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Author University: Your Working Table of Contents -- A "Birth Plan" for Your Book

Monday, June 27, 2005
Your working table of contents is basically a "birth plan" for your book. It's a work in progress that details how you intend to write your book, assuming that all everything according to plan. What it isn't is a blueprint for your finished book.

Here are the steps involved in creating a working table of contents.

Brainstorm. Think of anything and everything that should find its way into your book. Jot down ideas on napkins, the backs of envelopes, and other random pieces of paper (e.g., price tags from clothing, roadmaps, etc.) Because you will find that your best ideas come to you at the least convenient times (when you just got out of the shower, when you're driving down the highway), try to have a notebook within grabbing distance at all times).

Research widely. Find out what everyone else who has written about your topic and related topics has talked about. Interview members of your target audience to find out what would be helpful to them in a book on your particular topic. Let your ideas take you on a wild and crazy ride. Print out tons of paper while you surf the Internet in every direction possible. Flip through all the books you have purchased on this topic, and hit the library to borrow more. When you find yourself running around in research circles, it's time to stop.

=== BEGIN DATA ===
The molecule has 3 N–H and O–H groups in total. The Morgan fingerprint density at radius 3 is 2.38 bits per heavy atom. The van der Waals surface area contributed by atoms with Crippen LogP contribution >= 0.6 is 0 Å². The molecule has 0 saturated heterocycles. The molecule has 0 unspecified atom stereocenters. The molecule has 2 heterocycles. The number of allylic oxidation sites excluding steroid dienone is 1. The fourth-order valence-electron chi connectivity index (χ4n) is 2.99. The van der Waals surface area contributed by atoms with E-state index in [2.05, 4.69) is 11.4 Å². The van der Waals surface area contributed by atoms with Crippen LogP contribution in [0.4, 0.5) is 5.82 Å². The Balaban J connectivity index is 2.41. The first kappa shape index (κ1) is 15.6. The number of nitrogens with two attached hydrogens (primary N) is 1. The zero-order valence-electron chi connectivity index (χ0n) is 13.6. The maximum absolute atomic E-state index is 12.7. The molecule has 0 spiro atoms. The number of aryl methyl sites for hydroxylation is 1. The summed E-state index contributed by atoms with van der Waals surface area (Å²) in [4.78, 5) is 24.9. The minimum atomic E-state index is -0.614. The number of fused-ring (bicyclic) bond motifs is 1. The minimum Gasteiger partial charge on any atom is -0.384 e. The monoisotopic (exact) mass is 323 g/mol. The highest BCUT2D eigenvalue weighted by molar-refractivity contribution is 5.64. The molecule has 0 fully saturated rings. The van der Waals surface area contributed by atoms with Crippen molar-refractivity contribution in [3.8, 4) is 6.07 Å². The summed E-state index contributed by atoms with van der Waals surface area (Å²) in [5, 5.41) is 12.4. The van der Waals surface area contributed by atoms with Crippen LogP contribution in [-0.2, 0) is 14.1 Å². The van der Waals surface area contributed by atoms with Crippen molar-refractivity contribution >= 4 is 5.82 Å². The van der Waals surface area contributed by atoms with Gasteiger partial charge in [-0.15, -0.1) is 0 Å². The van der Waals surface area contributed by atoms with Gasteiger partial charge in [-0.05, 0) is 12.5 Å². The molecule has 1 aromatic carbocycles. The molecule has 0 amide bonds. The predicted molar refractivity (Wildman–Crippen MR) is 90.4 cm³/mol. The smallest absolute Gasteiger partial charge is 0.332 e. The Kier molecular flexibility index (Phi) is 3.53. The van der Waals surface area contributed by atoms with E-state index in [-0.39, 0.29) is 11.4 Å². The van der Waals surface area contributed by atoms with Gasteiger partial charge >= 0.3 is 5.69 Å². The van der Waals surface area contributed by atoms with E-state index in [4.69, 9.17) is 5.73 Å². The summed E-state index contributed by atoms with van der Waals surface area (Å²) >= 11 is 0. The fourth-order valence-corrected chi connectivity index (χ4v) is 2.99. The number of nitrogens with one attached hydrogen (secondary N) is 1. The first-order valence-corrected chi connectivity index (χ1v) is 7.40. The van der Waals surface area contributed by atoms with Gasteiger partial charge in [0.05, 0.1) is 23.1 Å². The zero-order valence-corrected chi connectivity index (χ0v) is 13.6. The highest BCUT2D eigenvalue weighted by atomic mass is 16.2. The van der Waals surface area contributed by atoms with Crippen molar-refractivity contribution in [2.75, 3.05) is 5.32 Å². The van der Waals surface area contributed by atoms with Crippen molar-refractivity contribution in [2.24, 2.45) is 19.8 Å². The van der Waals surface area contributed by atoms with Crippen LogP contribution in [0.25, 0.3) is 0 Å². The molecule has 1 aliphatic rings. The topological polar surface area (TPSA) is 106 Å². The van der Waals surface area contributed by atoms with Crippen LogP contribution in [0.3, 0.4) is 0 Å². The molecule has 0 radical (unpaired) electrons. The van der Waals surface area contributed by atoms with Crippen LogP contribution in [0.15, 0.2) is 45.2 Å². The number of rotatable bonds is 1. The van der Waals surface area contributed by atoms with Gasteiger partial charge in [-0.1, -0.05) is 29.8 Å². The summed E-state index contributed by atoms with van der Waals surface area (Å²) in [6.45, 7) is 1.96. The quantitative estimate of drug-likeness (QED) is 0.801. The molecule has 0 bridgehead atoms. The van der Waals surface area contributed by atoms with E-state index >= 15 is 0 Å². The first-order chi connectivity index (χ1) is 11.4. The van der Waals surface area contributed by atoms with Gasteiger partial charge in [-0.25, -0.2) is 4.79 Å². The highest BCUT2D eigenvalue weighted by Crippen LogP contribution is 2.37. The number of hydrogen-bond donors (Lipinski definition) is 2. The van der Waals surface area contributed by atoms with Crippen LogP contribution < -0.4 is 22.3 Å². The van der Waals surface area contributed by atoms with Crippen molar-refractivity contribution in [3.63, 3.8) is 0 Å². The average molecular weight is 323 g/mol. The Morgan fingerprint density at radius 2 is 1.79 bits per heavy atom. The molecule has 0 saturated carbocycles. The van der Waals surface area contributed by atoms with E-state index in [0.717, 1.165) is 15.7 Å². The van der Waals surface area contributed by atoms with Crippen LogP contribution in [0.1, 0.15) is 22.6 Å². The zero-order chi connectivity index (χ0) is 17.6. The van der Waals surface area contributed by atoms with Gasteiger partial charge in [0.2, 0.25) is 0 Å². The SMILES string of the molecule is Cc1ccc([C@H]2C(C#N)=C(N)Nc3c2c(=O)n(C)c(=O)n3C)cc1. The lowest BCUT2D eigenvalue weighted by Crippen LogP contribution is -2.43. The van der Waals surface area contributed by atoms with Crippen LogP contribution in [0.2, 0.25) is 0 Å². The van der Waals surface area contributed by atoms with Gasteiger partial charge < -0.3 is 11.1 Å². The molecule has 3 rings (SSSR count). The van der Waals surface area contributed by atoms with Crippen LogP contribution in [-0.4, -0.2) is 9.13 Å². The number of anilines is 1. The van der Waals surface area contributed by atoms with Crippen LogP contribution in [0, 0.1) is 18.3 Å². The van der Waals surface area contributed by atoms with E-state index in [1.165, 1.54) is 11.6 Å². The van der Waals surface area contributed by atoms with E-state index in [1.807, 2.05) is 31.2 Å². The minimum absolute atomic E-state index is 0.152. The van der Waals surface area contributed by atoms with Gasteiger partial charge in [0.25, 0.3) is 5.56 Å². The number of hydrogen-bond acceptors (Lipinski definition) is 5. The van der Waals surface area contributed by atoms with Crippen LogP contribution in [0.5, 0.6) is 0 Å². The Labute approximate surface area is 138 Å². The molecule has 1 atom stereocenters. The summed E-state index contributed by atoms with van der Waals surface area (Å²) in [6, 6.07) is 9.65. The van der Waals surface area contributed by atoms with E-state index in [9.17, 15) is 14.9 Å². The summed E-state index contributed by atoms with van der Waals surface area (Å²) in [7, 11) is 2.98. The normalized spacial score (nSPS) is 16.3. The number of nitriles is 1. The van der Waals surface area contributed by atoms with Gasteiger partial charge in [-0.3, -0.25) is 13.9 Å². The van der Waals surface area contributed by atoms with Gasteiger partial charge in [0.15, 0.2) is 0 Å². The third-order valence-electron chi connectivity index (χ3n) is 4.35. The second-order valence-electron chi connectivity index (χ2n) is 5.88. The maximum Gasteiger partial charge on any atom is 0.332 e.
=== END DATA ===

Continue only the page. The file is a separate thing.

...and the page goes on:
Drink lots and lots of coffee. Think about how you want to organize your table of contents. How would your book be most useful to your readers? Should it be organized thematically, chronologically, in a question and answer format, or using some other method (or combination of methods) entirely? Think some more.

Start slicing and dicing your materials into chapters. If you find that a particular chapter is becoming enormous, you may have to divide it into two chapters. That may necessitate rethinking the overall method of organization for your book.

Come up with catchy chapter headings that are still intuitive enough that the reader can figure out what the chapter is about. (Subheadings can be useful in helping the reader to put the pieces together.)

Decide that you hate what you've come up with so far. Decide that you will flip a coin to decide what to do next. If you get "heads" you will listen to Alanis Morissette's Excuses and take the rest of the day off. If you get "tails," you will pour yourself more coffee and go back to step 3. It's tails.

Come up with a working table of contents that you feel good about. Actually, not just good about -- excited about. Get so pumped about your working table of contents that you can't wait to dive into the writing stage. (Momentarily pause to ask yourself if this is bonafide enthusiasm or caffeine overload. Then decide to go with the flow.)

Be prepared to revise your table of contents as you continue to research and begin the writing process. If you try to stick to your original table of contents too rigidly, you'll be depriving your readers of the opportunity to benefit from all the new material you manage to unearth during the research and writing phases.

I love creating tables of contents for books. It's a really fun, inspiring phase of the book-writing phase -- not unlike the "conception" phase of babymaking when you're full of hope and optimism about becoming a parent. And then the really hard (and even more creative) work begins!

| posted by Ann D @ 12:40 PM